What's the Difference between Annulment of Marriage and Divorce?

Similar to divorce, an annulment of marriage is a court procedure dissolving the bonds of marriage. However, from a legal perspective, an annulment makes it as if the marriage never existed in the first place. It’s the legal equivalent of completely wiping your marriage slate clean.

Why Get an Annulment of Marriage?

A few reasons exist, and all have very different motivations. Some people don’t want the perceived social stigma that could come with a divorce. Others are devout Catholics, and in the event they ever want to remarry, an annulment may be the only option.

The third (and perhaps most common) reason is an annulment of marriage returns both spouses to the status they had before marriage. This includes property ownership and other assets. Once a marriage is annulled, it’s as if it never happened; meaning you have the same rights to another person’s assets, property and earnings as you would if you had never married this person. This is most commonly used to dissolve short marriages, where very little was acquired in the way of joint assets.

Grounds for an Annulment of Marriage

The grounds for a civil annulment can vary a bit by state, but generally speaking, it requires one, or more, of the following reasons:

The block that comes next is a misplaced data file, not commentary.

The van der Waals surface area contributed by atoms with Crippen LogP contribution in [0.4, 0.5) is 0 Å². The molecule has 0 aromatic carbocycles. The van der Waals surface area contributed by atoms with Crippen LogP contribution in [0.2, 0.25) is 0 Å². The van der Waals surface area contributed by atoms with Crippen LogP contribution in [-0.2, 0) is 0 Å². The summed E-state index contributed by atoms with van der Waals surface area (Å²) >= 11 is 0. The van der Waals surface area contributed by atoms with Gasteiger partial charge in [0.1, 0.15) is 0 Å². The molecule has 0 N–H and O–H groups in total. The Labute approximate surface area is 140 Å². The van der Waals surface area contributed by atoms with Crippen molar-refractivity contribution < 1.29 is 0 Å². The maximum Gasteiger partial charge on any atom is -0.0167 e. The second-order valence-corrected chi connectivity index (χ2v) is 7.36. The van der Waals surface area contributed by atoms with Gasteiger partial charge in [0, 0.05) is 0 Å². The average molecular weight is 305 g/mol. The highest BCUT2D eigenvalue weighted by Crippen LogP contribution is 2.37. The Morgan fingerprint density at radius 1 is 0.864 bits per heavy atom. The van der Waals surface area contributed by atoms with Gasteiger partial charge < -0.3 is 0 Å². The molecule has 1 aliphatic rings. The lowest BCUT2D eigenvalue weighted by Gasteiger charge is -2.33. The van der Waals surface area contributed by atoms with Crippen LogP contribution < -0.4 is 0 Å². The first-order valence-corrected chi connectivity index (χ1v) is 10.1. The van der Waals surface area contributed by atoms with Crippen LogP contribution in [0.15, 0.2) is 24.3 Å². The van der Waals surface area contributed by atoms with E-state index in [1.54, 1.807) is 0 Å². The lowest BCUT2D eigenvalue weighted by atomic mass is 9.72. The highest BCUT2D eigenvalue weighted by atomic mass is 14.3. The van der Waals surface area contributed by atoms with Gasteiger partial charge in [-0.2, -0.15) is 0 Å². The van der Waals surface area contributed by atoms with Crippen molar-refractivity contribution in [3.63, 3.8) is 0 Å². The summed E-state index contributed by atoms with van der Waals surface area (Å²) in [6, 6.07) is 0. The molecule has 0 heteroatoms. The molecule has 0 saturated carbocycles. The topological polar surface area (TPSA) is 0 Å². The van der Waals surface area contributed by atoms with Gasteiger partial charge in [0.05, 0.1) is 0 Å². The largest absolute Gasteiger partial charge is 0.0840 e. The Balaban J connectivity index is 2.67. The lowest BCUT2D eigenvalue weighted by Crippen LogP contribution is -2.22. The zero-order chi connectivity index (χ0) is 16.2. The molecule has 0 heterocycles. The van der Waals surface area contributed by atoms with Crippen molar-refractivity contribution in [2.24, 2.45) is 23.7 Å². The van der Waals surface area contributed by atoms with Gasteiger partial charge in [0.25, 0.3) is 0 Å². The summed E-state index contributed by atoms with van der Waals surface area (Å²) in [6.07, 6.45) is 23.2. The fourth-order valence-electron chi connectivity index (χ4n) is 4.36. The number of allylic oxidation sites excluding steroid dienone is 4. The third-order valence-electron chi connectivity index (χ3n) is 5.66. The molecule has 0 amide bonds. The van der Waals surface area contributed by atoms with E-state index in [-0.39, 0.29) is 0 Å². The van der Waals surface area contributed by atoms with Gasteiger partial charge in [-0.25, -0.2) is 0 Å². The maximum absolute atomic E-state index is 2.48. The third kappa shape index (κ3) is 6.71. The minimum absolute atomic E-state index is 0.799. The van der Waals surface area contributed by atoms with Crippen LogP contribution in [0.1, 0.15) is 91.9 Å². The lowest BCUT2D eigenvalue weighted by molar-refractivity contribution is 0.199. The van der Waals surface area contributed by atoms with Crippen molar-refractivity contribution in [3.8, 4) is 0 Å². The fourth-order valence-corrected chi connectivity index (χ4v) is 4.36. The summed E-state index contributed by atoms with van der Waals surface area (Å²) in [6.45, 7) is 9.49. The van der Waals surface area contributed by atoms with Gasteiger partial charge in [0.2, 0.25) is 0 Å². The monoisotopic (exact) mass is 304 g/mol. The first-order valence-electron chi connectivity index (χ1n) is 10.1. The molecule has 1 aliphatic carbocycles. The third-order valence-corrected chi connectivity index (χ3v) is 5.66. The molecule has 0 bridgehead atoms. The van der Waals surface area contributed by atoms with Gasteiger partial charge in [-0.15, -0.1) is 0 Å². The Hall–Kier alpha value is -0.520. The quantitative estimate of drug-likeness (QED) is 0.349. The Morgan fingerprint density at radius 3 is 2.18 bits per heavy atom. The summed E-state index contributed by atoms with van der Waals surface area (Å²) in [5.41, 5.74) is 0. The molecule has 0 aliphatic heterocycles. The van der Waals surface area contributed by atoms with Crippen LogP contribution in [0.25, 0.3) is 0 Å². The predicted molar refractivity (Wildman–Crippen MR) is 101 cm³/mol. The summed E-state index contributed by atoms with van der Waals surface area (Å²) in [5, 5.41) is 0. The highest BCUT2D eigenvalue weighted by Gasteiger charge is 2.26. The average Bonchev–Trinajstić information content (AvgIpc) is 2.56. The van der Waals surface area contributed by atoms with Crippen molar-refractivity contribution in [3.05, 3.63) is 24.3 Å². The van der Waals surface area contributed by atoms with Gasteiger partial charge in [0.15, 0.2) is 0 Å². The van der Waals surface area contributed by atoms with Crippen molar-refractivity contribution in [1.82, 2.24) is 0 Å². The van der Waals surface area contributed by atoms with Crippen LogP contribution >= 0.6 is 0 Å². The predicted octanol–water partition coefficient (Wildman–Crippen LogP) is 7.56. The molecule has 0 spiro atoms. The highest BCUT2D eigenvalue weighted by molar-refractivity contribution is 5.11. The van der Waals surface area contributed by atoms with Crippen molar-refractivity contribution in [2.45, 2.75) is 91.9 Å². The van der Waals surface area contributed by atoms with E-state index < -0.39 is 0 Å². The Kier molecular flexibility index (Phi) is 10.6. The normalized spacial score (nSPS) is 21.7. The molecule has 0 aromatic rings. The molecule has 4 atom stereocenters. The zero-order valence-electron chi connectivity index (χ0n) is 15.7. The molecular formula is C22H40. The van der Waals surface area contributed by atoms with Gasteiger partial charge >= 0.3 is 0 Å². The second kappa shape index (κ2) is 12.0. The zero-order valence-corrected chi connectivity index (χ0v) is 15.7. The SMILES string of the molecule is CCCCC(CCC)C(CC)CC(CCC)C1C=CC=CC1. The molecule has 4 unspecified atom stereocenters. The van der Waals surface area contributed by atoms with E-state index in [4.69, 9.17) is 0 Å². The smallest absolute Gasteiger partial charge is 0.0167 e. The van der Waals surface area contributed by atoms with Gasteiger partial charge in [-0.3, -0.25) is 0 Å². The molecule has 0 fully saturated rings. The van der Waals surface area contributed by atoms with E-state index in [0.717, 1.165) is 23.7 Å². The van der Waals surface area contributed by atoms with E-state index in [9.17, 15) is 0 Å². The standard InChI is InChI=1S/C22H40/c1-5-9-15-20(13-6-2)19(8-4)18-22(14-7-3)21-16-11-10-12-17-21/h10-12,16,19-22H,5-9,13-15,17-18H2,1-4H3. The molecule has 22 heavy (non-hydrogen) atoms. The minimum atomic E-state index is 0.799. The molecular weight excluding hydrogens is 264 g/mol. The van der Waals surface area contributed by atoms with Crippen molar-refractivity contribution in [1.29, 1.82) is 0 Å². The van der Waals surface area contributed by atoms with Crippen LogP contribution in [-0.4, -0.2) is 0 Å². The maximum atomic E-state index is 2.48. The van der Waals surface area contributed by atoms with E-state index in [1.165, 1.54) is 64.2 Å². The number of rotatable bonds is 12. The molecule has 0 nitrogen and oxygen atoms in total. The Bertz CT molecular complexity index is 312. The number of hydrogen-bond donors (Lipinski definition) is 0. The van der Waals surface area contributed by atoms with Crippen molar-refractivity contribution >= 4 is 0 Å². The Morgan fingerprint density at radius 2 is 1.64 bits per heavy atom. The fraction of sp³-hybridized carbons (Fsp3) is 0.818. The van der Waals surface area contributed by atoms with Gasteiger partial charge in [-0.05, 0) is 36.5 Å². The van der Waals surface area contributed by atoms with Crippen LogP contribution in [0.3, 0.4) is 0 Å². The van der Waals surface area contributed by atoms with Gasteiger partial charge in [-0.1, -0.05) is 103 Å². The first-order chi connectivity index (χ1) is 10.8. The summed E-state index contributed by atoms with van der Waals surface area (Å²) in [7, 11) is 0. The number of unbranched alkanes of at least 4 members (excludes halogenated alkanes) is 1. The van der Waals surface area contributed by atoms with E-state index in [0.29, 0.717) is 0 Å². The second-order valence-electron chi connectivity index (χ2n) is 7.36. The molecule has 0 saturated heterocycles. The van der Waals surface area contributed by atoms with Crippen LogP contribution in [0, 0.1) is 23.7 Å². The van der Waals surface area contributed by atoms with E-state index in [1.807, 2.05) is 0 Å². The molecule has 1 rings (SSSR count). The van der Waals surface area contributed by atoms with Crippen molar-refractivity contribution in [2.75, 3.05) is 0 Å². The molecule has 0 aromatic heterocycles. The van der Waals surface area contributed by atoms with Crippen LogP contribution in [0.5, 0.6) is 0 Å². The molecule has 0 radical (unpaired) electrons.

• Fraud: This also includes misrepresentation. If one spouse concealed or lied about something significant within the marriage, it falls into this category. Example: lying about whether or not they want (or are able) to have children.
  • No consummation: If a spouse is physically unable to have intercourse, unbeknownst to their partner, then this can be considered grounds.
  • Incest: If they are found to be too closely related by blood, a marriage can also be voided.
  • Lacking soundness of mind: This could mean the spouses were too impaired by drugs or alcohol to have known what they were doing. Many a Vegas wedding is annulled as a result of this one.
  • Force: If marriage was not consensual, or one party was forced in one way or another to go through with it.
  • Bigamy: If one spouse was still legally married to someone else at the time of the marriage.
  • Underage: Both spouses must have reached the age of consent, as defined by the respective state.

Annulments in Instances Where the Marriage Lasted a Long Time

It’s not common, but it does happen. In these instances, where significant assets have been jointly accumulated, there are provisions for dividing it all up. Circumstances and regulations vary from state to state but also include provisions for determining custody, visitation and child support*.

*A note on legitimacy: any child born during a marriage, whether annulled or not, is considered legitimate in the eyes of the law.

Looking for a Family Law Attorney in the Alpharetta, Atlanta, or Cumming Areas?

If you still need to find out more about the annulment of marriage, call (770) 504-4747 for a free consultation with our team at Reeder Law Firm.